Evidence for Organosulfates in Secondary Organic Aerosol

University of Antwerp, Antwerpen, Flemish, Belgium
Environmental Science and Technology (Impact Factor: 5.33). 02/2007; 41(2):517-27. DOI: 10.1021/es062081q
Source: PubMed


Recent work has shown that particle-phase reactions contribute to the formation of secondary organic aerosol (SOA), with enhancements of SOA yields in the presence of acidic seed aerosol. In this study, the chemical composition of SOA from the photooxidations of alpha-pinene and isoprene, in the presence or absence of sulfate seed aerosol, is investigated through a series of controlled chamber experiments in two separate laboratories. By using electrospray ionization-mass spectrometry, sulfate esters in SOA produced in laboratory photooxidation experiments are identified for the first time. Sulfate esters are found to account for a larger fraction of the SOA mass when the acidity of seed aerosol is increased, a result consistent with aerosol acidity increasing SOA formation. Many of the isoprene and alpha-pinene sulfate esters identified in these chamber experiments are also found in ambient aerosol collected at several locations in the southeastern U.S. It is likely that this pathway is important for other biogenic terpenes, and may be important in the formation of humic-like substances (HULIS) in ambient aerosol.

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Available from: Edward O. Edney
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    • "Analysis of filter extracts is commonly performed by liquid chromatography (LC) and gas chromatography (GC), coupled to mass spectrometry with the use of electron ionization (EI), chemical ionization (CI), electrospray ionization (ESI), and atmospheric pressure chemical ionization (APCI) (Dye and Yttri, 2005; Simpson et al., 2005; Surratt et al., 2006 and 2007a, b; Lavrich and Hays, 2007; Szmigielski et al., 2007; Lin et al., 2012). Major organic classes in SOA that have been identified from filter-based analysis include (nitrooxy)organosulfates (Surratt et al., 2007a, b and 2008; Iinuma et al., 2007; Chan et al., 2011), dimers, trimers, and oligomers (Jang et al., 2002; Limbeck et al., 2003; Gao et al., 2004; Kalberer et al., 2004; Fahnestock et al., 2014), and humic-like substances (Gelencser et al., 2002; Graham et al., 2002). A limitation of filterbased analysis is low time resolution and, consequently, the inability to track particle-phase kinetics. "
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    ABSTRACT: Real-time and quantitative measurement of particulate matter chemical composition represents one of the most challenging problems in the field of atmospheric chemistry. In the present study, we integrate the Particle-into-Liquid Sampler (PILS) with Ultra Performance Liquid Chromatography/Electrospray ionization Quadrupole Time-of-Flight High-Resolution/Mass Spectrometry (UPLC/ESI-Q-TOFMS) for the time-resolved molecular speciation of chamber-derived secondary organic aerosol (SOA). The unique aspect of the combination of these two well-proven techniques is to provide quantifiable molecular-level information of particle-phase organic compounds on timescales of minutes. We demonstrate that the application of the PILS+UPLC/ESI-Q-TOFMS method is not limited to water-soluble inorganic ions and organic carbon, but is extended to slightly water-soluble species through collection efficiency calibration together with sensitivity and linearity tests. By correlating the water solubility of individual species with their O:C ratio, a parameter that is available for aerosol ensembles as well, we define an average aerosol O:C ratio threshold of 0.3, above which the PILS overall particulate mass collection efficiency approaches ~0.7. The PILS+UPLC/ESI-Q-TOFMS method can be potentially applied to probe the formation and evolution mechanism of a variety of biogenic and anthropogenic SOA systems in laboratory chamber experiments. We illustrate the application of this method to the reactive uptake of isoprene epoxydiols (IEPOX) on hydrated and acidic ammonium sulfate aerosols.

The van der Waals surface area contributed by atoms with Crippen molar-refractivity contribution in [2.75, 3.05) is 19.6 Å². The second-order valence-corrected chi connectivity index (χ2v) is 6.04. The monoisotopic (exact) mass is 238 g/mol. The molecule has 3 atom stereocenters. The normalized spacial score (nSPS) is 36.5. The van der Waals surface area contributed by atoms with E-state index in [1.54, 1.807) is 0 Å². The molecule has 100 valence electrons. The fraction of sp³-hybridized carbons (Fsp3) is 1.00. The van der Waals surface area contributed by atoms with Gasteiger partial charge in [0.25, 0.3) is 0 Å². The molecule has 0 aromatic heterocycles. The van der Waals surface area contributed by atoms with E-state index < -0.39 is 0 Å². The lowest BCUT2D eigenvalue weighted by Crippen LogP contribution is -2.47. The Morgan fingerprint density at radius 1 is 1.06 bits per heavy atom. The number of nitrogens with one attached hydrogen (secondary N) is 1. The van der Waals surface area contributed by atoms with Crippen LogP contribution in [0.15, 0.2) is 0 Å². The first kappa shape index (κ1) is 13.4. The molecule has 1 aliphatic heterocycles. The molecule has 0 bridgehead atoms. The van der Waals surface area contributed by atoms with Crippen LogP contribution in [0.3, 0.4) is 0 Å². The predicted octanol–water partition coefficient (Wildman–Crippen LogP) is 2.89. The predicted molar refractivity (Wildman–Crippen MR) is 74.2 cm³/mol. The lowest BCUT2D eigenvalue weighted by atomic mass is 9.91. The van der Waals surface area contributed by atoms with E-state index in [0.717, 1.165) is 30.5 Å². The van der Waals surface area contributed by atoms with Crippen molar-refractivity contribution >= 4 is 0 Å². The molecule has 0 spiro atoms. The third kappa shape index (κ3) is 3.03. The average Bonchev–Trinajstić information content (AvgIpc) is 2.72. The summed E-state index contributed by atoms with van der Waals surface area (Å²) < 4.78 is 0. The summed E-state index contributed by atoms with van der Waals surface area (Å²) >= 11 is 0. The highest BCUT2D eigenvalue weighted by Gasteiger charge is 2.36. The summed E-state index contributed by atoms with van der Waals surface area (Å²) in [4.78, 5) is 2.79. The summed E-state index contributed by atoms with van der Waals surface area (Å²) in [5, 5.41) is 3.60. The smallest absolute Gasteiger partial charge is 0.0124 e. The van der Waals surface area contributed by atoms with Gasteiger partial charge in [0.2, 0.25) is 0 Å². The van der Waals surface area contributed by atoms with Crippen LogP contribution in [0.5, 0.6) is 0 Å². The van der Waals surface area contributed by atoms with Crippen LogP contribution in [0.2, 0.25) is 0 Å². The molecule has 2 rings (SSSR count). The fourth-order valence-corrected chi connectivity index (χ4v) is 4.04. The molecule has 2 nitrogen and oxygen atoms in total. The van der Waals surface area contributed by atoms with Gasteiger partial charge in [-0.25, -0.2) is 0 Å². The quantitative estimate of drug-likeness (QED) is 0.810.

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    • "The effects of acid enhancement on BSOA formation were examined by comparing paired samples collected under high and low SO 2 or NH 3 scenarios. Even though some of these BSOA tracers have been previously characterized from PM 2.5 samples collected from the SEARCH network in a time-integrated manner (Chan et al., 2010b; Gao et al., 2006; Surratt et al., 2007a, 2008), using conditional sampling approaches to collect PM 2.5 in this study is to our knowledge one of the first attempts to systematically examine if BSOA formation is enhanced or suppressed due to anthropogenic emissions in this region. "
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    • "Radical reactions involve a variety of atmospheric oxidants, including OH radicals, NO 3 radicals, O 3 , H 2 O 2 , and can be initiated by photolysis (Lim et al., 2010). Non-radical reactions include hemiacetal formation (Liggio et al., 2005b; Loeffler et al., 2006), esterification via condensation reactions (Gao et al., 2004; Surratt et al., 2006; Surratt et al., 2007; Altieri et al., 2008), imine formation (De Haan et al., 2009a; De Haan et al., 2009c), anhydride formation (Gao et al., 2004), aldol condensation (Jang et al., 2002; Kalberer et al., 2004; Noziere and Cordova, 2008; Shapiro et al., 2009), and organosulfate formation (Liggio et al., 2005a; Surratt et al., 2007). Presently only a few studies have attempted to quantitatively explore the factors that contribute to the formation of cloud SOA. "
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